When Tweed and Bill 'The Butcher' first talk in Tammany Hall, Tweed is feeding his birds as he confronts Bill's abuse of the Irish. The line beginning, "You may or may not know, Bill...", clearly does not match his lip movements.
In the opening scene, as Priest and Amsterdam ascend through the catacombs, a priest saying mass elevates the chalice while facing the people. Before the 1960s, priests said mass with their backs to the people.
The orders given to the Union soldiers responding to the riots are incorrect for their results. First, the officer in charge orders his column to halt with "Troop, halt!" However, a 'troop' is a cavalry unit, while the one in the scene is an infantry one. Depending on the rank of the officer and the size of his unit, the correct unit designation would be either 'company' or 'battalion'. The soldiers then level their rifles at the rioters on the command 'Present Arms.' 'Present Arms,' however, is a salute; 'Aim' was the proper command for aiming rifles in battle, and would only be given after another series of commands preparing the troops to fire and detailing the selected firing procedure, which is absent in the scene. Also, as the troops approach the mob, they halt before the word 'halt' is spoken. Troops, at least in that era, would march until the word is spoken; they do not stop in anticipation of the command, and this is still practiced in most modern armies as an essential part of discipline.
Johnny tells Amsterdam that Bendrick the Cockroach "carries a germ" and "if you try to leave the gang, they say, he hacks up blood on you." The link between germs and disease wasn't known until after Robert Koch developed Koch's Postulates in 1876. Louis Pasteur's work, also published in the 1870s, completed the proof to the medical community, though it was called "the germ theory of disease" as late as 1914. In the 1860s, no ragamuffin street kid would have made the connection. The first recorded use of "germ" outside medical literature is John Tyndall's Fragments of Science for Unscientific People, published in 1879. Until then, "germ" was the part of a seed from which the plant sprouts.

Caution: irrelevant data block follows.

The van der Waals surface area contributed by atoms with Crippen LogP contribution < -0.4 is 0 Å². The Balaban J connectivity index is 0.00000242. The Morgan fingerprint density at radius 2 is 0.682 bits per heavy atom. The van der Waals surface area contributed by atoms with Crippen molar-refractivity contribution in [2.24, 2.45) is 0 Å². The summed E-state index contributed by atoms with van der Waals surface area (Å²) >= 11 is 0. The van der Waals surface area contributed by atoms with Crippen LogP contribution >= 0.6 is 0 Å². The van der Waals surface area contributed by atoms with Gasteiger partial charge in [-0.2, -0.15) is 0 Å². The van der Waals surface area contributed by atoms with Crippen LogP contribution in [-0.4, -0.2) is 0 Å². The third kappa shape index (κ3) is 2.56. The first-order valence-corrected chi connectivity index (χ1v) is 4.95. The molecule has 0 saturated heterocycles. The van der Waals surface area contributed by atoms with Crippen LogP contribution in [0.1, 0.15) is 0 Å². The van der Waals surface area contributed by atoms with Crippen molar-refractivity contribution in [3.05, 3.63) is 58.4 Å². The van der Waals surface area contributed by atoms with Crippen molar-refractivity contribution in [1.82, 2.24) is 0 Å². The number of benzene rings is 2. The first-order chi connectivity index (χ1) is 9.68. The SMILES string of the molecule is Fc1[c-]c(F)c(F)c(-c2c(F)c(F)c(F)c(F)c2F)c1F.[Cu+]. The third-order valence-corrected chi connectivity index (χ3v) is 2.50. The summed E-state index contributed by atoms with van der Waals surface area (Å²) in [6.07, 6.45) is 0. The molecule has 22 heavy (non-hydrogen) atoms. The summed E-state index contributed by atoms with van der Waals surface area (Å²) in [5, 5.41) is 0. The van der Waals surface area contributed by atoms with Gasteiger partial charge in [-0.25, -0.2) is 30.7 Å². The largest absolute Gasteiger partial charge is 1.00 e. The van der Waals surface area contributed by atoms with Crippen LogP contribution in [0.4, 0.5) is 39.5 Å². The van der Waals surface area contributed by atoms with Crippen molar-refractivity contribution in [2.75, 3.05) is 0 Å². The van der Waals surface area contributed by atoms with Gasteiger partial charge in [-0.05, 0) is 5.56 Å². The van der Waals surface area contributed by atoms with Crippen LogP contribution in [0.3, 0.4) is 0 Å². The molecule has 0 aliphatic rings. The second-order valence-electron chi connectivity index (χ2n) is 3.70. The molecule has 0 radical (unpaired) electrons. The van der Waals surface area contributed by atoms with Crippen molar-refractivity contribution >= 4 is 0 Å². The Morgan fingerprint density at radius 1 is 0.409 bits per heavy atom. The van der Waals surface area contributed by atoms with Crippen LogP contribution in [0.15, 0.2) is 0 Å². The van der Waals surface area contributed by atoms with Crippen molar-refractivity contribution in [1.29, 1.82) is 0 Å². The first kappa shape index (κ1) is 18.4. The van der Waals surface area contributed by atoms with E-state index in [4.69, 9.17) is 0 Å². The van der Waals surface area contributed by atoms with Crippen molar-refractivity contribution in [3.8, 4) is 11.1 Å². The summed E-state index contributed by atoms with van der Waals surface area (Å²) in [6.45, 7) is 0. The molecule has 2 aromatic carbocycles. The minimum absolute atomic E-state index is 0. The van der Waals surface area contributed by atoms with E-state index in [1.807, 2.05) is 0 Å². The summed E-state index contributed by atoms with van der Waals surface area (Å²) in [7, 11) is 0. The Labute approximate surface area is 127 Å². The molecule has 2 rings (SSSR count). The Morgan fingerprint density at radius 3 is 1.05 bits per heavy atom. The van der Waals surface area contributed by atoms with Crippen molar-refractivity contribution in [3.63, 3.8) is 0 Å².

Pink latex balloons decorate the scaffolding at the hanging. After Charles Goodyear's patent for vulcanization in 1843, some toy balloons were made from India Rubber spread thin in a solution of benzol or coal-naphtha, like the preparation used to waterproof raincoats and galoshes, and then vulcanized; they were thick, more like today's balls or the tough inflated pig bladders used in games before. The latex toy balloon was invented in 1931 by Neil E. Tillotson of Colebrook, New Hampshire. The originals were white or black; colored balloons came along even later, when dyes that would not dissolve the latex were developed.
Prior to the street battle in 1846, Priest Vallon recites a portion of the Prayer to St. Michael, "St. Michael the Archangel, defend us in battle! Be our protection against the wickedness and snares of the devil." The prayer was written by Pope Leo XIII in 1888.
When the competing volunteer fire-companies are arriving at the house fire, one of the fireman can be seen wearing modern-day fireman's pants - perhaps an actual firefighter taking part as a safety precaution.
Just before the fight between Amsterdam and McGloin, an old man plays a modern hammer dulcimer. Period instruments would have been homemade, or built by carpenters used to working with furniture, and much more cumbersome.
When Bill The Butcher tells Boss Tweed about the streets that make up the Five Points, he names five. There were three; two continuing through and one ending. Little Water and Mulberry Streets were nearby, but not at the intersection itself.
When Amsterdam and Jenny are kissing after the dance, Jenny says she shouldn't take off her corset because it would take to long to re-lace. In an earlier scene, her corset had a metal closure called a busk in the front, meaning it didn't have to be re-laced every time.
When Amsterdam is placed on the table, at the pagoda, Bill the Butcher straddles his chest and pounds a cleaver in the tabletop to the left of Amsterdam's head. With the cleaver still stuck in the table, Bill takes another cleaver from his belt and tosses it in the air. As the cleaver descends toward the table, the first cleaver has disappeared and the new cleaver lands in the original cleaver's place.
When Amsterdam meets Johnny for the first time after coming back, they walk along the street and stop. As they talk, Amsterdam's satchel repeatedly moves from over his shoulder to under his arm and back between shots.
At the hanging, when the condemned man at left of screen is calling to his son and delivering his last words, all four men already have nooses around their necks. After he ends his speech and the hood is pulled down over his face, the nooses are dangling free in front of the other three men, and the hangman places the nooses back on their necks.
Just before the draft rioters break into the Schermerhorn house, as the family is sits down to eat, large celadon vases are visible in the dining room windows that overlook the street. Moments later, when the rioters smash through the windows, the vases have disappeared.
When Amsterdam first returns to the Five Points, he is walks alone. Monk stands in front of his shop and looks down at the town. To the right, Amsterdam and Johnny are taking before Amsterdam even meets him.